Miller opines that the proliferation of trading venues has now most likely peaked, but that simply means that buy-side trading desks now have to make the most of the skills and tools that are available to them.

The Invesco desk in the UK is comprised of Miller and a small team of what he describes as “generalists”, or traders with their own set of specialisations all interacting with the available range algos and high-touch desks, meaning that the desk itself can be flexible enough to adapt to whatever strategy is required.

Art meets science

The requisite skillset for a modern buy-side trader is directly informed by the changes in market structure and the way in which trading venues have evolved, a “mix of art and science” that Miller has observed first-hand throughout his career.

“It has changed almost beyond recognition; the buy-side trader has become greatly empowered over the last 20 years,” he states. “We are seeing an evolving skillset. I don’t want to say it’s a different skillset, because there are some stocks or situations that don’t lend themselves to electronic trading whereas there are some that do. Part of the skill is to identify what strategy to use in what situation.

“Part of that comes from experience, some if it comes from pre- and post-trade data. It’s honestly a mix. You can’t just have a technologist and you can’t just have a high-touch trader, because those two are morphing closer and closer.”

A cohesive blend of skills, market expertise and the ability to follow your instincts are now required for a successful trading desk and Miller states that the buy-side trader has become more of a price maker than a price taker, in line with the market evolution away from the historic quote-driven model towards an order-driven approach.

The buy-side’s involvement in the price making process has also been accentuated by the growing importance of and opportunities created by technology. Miller also highlights the “gut feeling” that traders have always relied on that is now being increasingly quantified, for both internal performance and external compliance requirements in the search for best execution.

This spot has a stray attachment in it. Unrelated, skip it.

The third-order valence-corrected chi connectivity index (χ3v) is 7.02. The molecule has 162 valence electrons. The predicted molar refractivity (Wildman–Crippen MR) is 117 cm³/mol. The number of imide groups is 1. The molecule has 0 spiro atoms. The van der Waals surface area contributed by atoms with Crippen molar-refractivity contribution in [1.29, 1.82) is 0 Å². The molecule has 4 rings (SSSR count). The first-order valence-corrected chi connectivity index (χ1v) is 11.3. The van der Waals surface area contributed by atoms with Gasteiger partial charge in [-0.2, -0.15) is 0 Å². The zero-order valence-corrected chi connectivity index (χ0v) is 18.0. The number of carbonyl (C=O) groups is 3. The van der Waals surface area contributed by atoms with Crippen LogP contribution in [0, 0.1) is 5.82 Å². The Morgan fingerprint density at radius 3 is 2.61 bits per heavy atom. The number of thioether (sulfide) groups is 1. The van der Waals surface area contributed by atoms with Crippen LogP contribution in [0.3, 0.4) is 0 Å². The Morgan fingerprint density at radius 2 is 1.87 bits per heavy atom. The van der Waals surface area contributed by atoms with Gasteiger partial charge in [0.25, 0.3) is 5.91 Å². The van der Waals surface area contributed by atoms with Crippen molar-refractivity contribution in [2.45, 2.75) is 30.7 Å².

“What we are now doing is recording our rationale behind the trading decisions, as much as we can,” he explains. “It’s not proprietary, but every trade is tagged, and we believe we are ahead of the curve in doing this. Every time we do a trade there will be a reason recorded for it.

“There may be many reasons, but we’re now applying that to our systems to rewrite the tape, if you like, to produce a more efficient and useful timeline. The pre-trade expected impact cost is tagged and the post-trade rationale is also tagged. We can produce quite an accurate picture of what we have done and use that result going forward.”

A big part of that “science” element of the toolkit is the correct use and understanding of pre- and post-trade data that is supplied by the firm’s Atlanta-based team of quantitative analysts, which Miller terms as a “great asset” to the firm.

“Pre-trade analysis is obviously very important to work out a strategy and we can always learn from our post-trade data,” he explains. “We can run certain scenarios on the data we’ve got and we have a very adept team in Atlanta whose job it is to analyse our data; the pre-trade, in-trade, post-trade data to come up with suggestions and, in some cases, intelligent strategies to guide our flow in future.”

Miller also highlights the experience and expertise that the desk possesses, blended with the individual skillsets that each member brings to the team – the electronic guy, the older guy, the other market maker, as he puts it – forming a tactical unit for trading decisions based on the strategic input of the fund managers which is adaptable to the more irrational nature of the markets which will require a range of trading decisions to be made.

Price maker

Miller joined Invesco after his six-year stint with Tradepoint at its UK headquarters in Henley-on-Thames offices when the firm was still operating as Perpetual in 2001. At that time, Miller recalls, the firm didn’t have any traders, with a team of fund managers doing their own dealing. The change occurred following the takeover by Invesco, which added a Henley-based trading desk to the mix.

“The fund managers never had, dare I say, the luxury of having their own dedicated trader in the past and I’d never had the luxury of ever working so closely with the fund managers,” he recalls. “So, the two us, it was a nervous sort of positioning, which lasted a little while until we understood each other better.”